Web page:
State v. Sarhegyi, Cr. N

CourtUnited States State Supreme Court of North Dakota
Citation492 N.W.2d 284
Docket NumberCr. N
PartiesSTATE of North Dakota, Plaintiff and Appellant, v. Roberta Lynn SARHEGYI, Defendant and Appellee. o. 920031.
Decision Date05 November 1992

Constance Louise Cleveland, Asst. State's Atty., Fargo, for plaintiff and appellant; submitted on briefs.

Mark Anthony Beauchene, Fargo, for defendant and appellee; submitted on briefs.

VANDE WALLE, Justice.

The State of North Dakota appealed from a county court order which granted Roberta Lynn Sarhegyi's motion to suppress evidence in an action by the State against Sarhegyi for driving while under the influence of alcohol and operating a motor vehicle while her North Dakota driver's license was under suspension. We affirm.

At about 1:30 a.m. on August 6, 1991, Deputy Mitch Burris of the Cass County Sheriff's Department was patrolling the 32nd Avenue South area of Fargo. While passing a farm implement dealership, he happened to notice a darkened lone green Chevrolet parked amongst the tractors and combines. He remembered that he did not see the Chevrolet there when he previously passed the dealership, so, being suspicious of a passenger car in a farm implement lot in the middle of the night, he entered the dealership parking lot to investigate. When he drove into the lot in his marked sheriff's department patrol car, the Chevrolet's headlights came on and it attempted to leave the property. Deputy Burris stopped the Chevrolet from leaving.

Deputy Burris left his car and walked up to the Chevrolet. He came upon Sarhegyi sitting in the driver's seat, and he asked her for some identification. Sarhegyi said that she had no identification, but gave Deputy Burris her name and date of birth. Deputy Burris asked Sarhegyi why she was in the parking lot at that hour, to which she replied that she needed directions to North Fargo. During their discourse, Deputy Burris noticed that Sarhegyi had bloodshot eyes, a flushed face, and slurred speech.

Deputy Burris asked Sarhegyi to get out of her Chevrolet, which she did, and he again asked Sarhegyi for identification. Sarhegyi again said that she had none, and added that she was drunk and that her North Dakota driver's license was under suspension. Deputy Burris then asked Sarhegyi to perform a number of field sobriety tests. She did not pass these tests to Deputy Burris's satisfaction. Deputy Burris placed Sarhegyi's name and birth date through the state's computer in his patrol car, and information came back notifying him of her driver's license suspension. Deputy Burris took Sarhegyi to the Cass County Jail after he arrested her for driving under the influence and operating a vehicle under suspension.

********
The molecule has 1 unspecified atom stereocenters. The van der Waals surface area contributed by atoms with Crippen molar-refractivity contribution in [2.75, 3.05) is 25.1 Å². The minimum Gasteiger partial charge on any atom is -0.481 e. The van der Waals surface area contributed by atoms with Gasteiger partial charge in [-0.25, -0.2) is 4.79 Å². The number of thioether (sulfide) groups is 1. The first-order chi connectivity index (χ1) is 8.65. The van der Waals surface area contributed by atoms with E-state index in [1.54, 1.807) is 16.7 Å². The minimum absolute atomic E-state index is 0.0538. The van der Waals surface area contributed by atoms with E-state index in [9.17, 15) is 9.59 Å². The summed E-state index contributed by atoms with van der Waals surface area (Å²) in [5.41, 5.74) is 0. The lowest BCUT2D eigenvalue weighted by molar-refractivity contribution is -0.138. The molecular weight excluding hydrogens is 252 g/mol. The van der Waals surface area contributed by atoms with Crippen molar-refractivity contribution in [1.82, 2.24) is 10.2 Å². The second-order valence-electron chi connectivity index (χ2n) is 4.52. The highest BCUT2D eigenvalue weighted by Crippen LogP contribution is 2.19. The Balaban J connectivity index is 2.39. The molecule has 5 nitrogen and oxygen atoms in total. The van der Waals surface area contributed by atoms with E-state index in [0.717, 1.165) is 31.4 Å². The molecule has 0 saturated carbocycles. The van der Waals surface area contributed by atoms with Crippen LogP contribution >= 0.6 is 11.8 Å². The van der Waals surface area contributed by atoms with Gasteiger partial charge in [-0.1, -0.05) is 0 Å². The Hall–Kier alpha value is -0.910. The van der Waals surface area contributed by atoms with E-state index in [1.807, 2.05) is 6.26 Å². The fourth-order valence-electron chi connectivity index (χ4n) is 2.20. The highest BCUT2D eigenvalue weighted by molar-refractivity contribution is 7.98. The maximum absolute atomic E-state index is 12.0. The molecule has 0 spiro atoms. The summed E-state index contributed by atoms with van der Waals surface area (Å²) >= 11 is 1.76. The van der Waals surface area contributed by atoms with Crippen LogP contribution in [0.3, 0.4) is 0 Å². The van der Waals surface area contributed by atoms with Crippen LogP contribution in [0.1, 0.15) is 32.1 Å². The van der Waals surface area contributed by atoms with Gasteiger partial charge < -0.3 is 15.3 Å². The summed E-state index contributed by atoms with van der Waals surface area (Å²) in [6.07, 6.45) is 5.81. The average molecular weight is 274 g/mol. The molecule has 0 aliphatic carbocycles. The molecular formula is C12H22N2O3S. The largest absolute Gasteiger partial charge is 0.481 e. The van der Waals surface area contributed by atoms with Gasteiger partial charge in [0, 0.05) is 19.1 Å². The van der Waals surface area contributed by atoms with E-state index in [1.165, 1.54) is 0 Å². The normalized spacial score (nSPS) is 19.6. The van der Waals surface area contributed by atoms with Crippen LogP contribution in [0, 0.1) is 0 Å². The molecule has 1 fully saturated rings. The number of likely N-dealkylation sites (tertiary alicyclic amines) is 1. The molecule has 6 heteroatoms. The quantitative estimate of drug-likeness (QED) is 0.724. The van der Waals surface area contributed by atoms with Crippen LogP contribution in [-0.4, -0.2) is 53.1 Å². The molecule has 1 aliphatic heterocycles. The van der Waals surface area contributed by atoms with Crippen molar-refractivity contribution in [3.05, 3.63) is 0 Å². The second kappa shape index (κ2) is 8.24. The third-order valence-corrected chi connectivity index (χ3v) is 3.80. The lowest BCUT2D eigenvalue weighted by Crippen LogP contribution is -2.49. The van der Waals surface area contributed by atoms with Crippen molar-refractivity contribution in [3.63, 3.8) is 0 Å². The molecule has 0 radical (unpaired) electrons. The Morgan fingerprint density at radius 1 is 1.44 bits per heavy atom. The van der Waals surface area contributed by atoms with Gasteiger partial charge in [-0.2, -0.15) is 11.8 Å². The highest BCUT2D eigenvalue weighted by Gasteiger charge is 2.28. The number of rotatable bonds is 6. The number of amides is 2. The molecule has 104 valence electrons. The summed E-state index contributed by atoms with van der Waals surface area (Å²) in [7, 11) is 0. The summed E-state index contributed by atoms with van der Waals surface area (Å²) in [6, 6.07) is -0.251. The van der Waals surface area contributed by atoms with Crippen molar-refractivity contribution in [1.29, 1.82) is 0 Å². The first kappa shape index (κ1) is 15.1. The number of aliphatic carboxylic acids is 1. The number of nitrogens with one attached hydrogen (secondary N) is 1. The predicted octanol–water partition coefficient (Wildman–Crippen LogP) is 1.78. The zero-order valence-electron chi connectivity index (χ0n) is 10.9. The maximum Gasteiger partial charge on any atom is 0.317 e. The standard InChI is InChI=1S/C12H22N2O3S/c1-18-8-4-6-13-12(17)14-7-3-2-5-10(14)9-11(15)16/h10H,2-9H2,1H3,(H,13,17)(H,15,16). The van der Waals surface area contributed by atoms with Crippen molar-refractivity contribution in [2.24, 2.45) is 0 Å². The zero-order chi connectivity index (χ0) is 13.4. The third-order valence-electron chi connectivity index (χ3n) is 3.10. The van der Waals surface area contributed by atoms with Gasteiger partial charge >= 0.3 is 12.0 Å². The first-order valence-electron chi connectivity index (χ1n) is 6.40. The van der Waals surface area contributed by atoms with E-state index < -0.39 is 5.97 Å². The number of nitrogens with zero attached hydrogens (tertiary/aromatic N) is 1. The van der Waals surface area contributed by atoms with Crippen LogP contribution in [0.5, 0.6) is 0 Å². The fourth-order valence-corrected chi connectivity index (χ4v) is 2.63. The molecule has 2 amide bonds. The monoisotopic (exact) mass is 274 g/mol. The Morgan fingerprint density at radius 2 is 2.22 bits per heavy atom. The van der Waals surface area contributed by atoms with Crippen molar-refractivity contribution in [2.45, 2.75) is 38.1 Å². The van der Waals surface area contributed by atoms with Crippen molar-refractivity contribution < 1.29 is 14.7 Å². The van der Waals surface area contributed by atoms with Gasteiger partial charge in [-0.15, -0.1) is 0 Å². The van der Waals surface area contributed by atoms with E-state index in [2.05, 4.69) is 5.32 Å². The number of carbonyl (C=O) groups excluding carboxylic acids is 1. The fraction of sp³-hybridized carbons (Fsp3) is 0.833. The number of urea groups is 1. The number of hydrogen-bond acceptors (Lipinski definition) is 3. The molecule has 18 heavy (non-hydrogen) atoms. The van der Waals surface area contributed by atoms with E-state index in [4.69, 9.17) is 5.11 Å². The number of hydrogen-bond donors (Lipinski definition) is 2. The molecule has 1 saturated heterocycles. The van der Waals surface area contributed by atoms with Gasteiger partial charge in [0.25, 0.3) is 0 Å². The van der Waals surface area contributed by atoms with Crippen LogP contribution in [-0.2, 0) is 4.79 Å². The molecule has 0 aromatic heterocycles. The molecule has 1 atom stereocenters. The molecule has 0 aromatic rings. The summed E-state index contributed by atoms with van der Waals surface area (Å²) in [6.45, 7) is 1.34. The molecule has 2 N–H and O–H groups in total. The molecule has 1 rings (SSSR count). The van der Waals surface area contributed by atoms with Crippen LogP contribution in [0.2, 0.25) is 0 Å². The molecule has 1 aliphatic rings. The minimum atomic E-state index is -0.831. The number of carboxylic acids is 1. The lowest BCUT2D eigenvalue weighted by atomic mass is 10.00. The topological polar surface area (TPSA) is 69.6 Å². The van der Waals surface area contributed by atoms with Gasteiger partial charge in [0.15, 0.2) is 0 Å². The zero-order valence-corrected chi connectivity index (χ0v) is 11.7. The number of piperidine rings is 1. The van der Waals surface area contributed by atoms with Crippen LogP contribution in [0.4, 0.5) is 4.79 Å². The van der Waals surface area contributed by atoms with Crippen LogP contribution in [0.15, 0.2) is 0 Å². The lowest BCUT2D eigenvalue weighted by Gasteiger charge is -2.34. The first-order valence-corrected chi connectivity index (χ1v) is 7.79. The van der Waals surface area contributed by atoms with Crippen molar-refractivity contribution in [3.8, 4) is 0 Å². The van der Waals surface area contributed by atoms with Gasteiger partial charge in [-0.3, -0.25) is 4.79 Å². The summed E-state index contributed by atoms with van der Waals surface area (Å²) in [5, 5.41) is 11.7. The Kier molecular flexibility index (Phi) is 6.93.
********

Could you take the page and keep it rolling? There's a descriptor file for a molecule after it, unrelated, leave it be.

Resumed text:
Sarhegyi filed a motion to suppress evidence alleging that Deputy Burris's stop of her was illegal because it was made without articulable facts based upon a reasonable suspicion that a crime had been committed. After a hearing in Cass County Court, the court issued a memorandum opinion followed by an order suppressing all evidence and the State appealed.

An appeal by the State of an order granting the suppression of evidence is allowed via section 29-28-07(5), NDCC. The appellate court's standard of review in considering a trial court's disposition of a motion to suppress is well documented in North Dakota case law:

" 'The trial court's disposition on a motion to suppress will not be reversed if, after conflicts in the testimony are resolved in favor of affirmance, there is sufficient competent evidence fairly capable of supporting the trial court's determination.' State v. Huether, 453 N.W.2d 778, 780 (N.D.1990) (citing State v. Lorenzen, 401 N.W.2d 508, 508 (N.D.1987)). This standard of review recognizes the trial court's opportunity to weigh the credibility of the witnesses and the testimony presented. State v. Ronngren, 361 N.W.2d 224, 230 (N.D.1985) (citing State v. Frank, 350 N.W.2d 596, 599 (N.D.1984))."

State v. Bryl, 477 N.W.2d 814, 816 (N.D.1991).

In this case, the observation and action of Deputy Burris were offered into evidence stemming from his stop of Sarhegyi. Deputy Burris admitted that he stopped Sarhegyi and this fact is not in contention. A traffic stop significantly curtails the "freedom of action" of the driver and the passengers, if any, of the detained vehicle. Berkemer v. McCarty, 468 U.S. 420, 439, 104 S.Ct. 3138, 3149-50, 82 L.Ed.2d 317, 333 (1984). A "stop" is a temporary restraint of a person's freedom resulting in a seizure within the meaning of the Fourth Amendment. See Terry v. Ohio, 392 U.S. 1, 88 S.Ct. 1868, 20 L.Ed.2d 889 (1968); State v. Indvik, 382 N.W.2d 623 (N.D.1986). There is no choice but for a driver to stop--for to chose to ignore a law enforcement official's request to stop is a crime under section 12.1-08-02, NDCC. The "stop" in this case is analogous to a "Terry stop" and must be analyzed under its test. See Terry, supra. Indvik, supra.